Contact: Feng Wang
In a crystal, collective excitations can be treated as if they are quasiparticles. For example, an excited electron and its associated hole are an exciton; oscillations of conduction electrons in a metal are plasmons; and different modes of lattice vibrations are phonons. Furthermore, when such excitations interact strongly with photons, a new form of quasiparticle emerges: the “polariton.” The ability to excite and control polaritons in two-dimensional materials is enticing because it offers the prospect of sidestepping the diffraction limit and manipulating light at subwavelength scales for nanophotonics applications. At the ALS, researchers have used synchrotron infrared nanospectroscopy (SINS) to study the behavior of phonon polaritons in ultrathin crystals of hexagonal boron nitride (hBN). The results pave the way towards engineering infrared-light photonic nanodevices and expand our understanding of polariton behavior in low-dimensional nanomaterials.
SINS is a revolutionary infrared (IR) technique developed at ALS Beamline 5.4.1 by a collaboration between the University of Colorado at Boulder and the ALS. In this technique, IR light is focused onto the metal tip of an atomic force microscope. As it scans over the sample, the tip acts as an antenna, directing the light onto a tiny region of the sample (the near field), generating polaritons. Polariton waves propagate outward until reflected from the sample edge. The back-reflected waves interfere with the excitation field at the tip, modifying the amplitude and the phase of the tip-scattered near field, which is then detected for spatial and spectral imaging. With a spatial resolution up to a thousand times better than conventional Fourier-transform infrared (FTIR) spectromicroscopy, SINS enables the investigation of nanoscale phenomena in soft matter, even under ambient and environmental conditions that are essentially inaccessible by other techniques.
In earlier experiments at the ALS using a laser as a source, the researchers were able to study other low-dimensional materials such as bilayer graphene and carbon nanotubes. In the graphene, they discovered topologically protected one-dimensional electron-conducting channels at domain walls that were “valley polarized,” a feature that could prove useful in future quantum-computing devices. In the carbon nanotubes, they were able to directly observe “Luttinger liquid” plasmons for the first time, with wavelengths only one hundredth the size of the free-space photon wavelength, and one of the strongest field-confinement factors ever reported.
In this work on hBN, the researchers used the ALS itself as a source of broadband IR light. The large spectral bandwidth of the synchrotron beam enabled the measurement of both out-of-plane (780 cm−1) and in-plane (1370 cm−1) hBN phonon modes and the measurement of both phase and amplitude simultaneously. Synchrotron IR radiation is currently the only source with the combined spectral irradiance, spectral coverage, and high repetition rate to measure near-field spectra over the entire mid-IR range within a single acquisition. Other advantages include minimal shot-to-shot fluctuations, high long-term power stability, and exceptionally stable spectral distribution. These advantages enable effective signal averaging over minutes to hours, if necessary, to improve the signal-to-noise ratio because the near-field signal is much weaker relative to the back-scattered far-field background.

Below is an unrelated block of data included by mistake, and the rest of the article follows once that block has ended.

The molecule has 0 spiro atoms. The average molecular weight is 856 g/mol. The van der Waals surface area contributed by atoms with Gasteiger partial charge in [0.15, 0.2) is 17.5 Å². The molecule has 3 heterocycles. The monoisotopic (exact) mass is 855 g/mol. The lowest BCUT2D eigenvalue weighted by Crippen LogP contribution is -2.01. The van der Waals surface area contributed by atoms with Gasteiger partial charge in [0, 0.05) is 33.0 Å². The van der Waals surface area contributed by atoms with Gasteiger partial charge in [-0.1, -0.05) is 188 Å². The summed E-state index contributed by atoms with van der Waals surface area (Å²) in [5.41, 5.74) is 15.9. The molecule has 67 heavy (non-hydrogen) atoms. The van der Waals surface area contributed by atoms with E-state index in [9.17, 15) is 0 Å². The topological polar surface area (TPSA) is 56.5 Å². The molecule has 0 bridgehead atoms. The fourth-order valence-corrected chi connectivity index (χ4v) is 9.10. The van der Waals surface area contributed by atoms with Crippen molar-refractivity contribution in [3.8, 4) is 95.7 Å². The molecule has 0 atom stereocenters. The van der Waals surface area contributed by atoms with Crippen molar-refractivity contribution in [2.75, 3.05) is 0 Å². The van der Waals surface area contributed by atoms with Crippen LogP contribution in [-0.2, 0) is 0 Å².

Several hBN specimens with thicknesses varying from 3 to 160 nm were measured and analyzed. The results showed that the in-plane phonon polariton is much stronger than the out-of-plane phonon polariton. More interestingly, the polariton wavelength was found to be proportional to the sample thickness. The researchers developed a simple theory to describe this proportional dependence. This simple model correctly predicts the linear scaling behavior between phonon polariton wavelength and sample thickness for a given frequency in thin hBN crystals. The researchers expect this simple model to provide a good general description of any two-dimensional polariton system, including plasmon polaritons in graphene, as well as phonon or exciton polaritons in other ultrathin crystals.
Research conducted by: Z. Shi, Y. Sun, B. Zeng, C. Jin, and H. Chang (University of California, Berkeley); H.A. Bechtel and M.C. Martin (ALS); S. Berweger (NIST and University of Colorado, Boulder); M.B. Raschke (University of Colorado, Boulder); and F. Wang (UC Berkeley and Berkeley Lab).
Research funding: Office of Naval Research; David and Lucille Packard Foundation; and U.S. Department of Energy (DOE), Basic Energy Sciences (BES) and Biological and Environmental Research (BER) Programs. Operation of the ALS is supported by DOE BES.
Publications about this research: Z. Shi, H.A. Bechtel, S. Berweger, Y. Sun, B. Zeng, C. Jin, H. Chang, M.C. Martin, M.B. Raschke, and F. Wang, “Amplitude- and Phase-Resolved Nanospectral Imaging of Phonon Polaritons in Hexagonal Boron Nitride,” ACS Photonics 2, 790 (2015); L. Ju, Z. Shi, N. Nair, Y. Lv, C. Jin, J. Velasco Jr, C. Ojeda-Aristizabal, H.A. Bechtel, M.C. Martin, A. Zettl, J. Analytis, and F. Wang “Topological valley transport at bilayer graphene domain walls,” Nature 520, 650 (2015); and Z. Shi, X. Hong, H.A. Bechtel, B. Zeng, M.C. Martin, K. Watanabe, T. Taniguchi, Y.-R. Shen, and F. Wang, “Observation of a Luttinger-liquid plasmon in metallic single-walled carbon nanotubes,” Nature Photonics 9, 515 (2015).
ALS SCIENCE HIGHLIGHT #325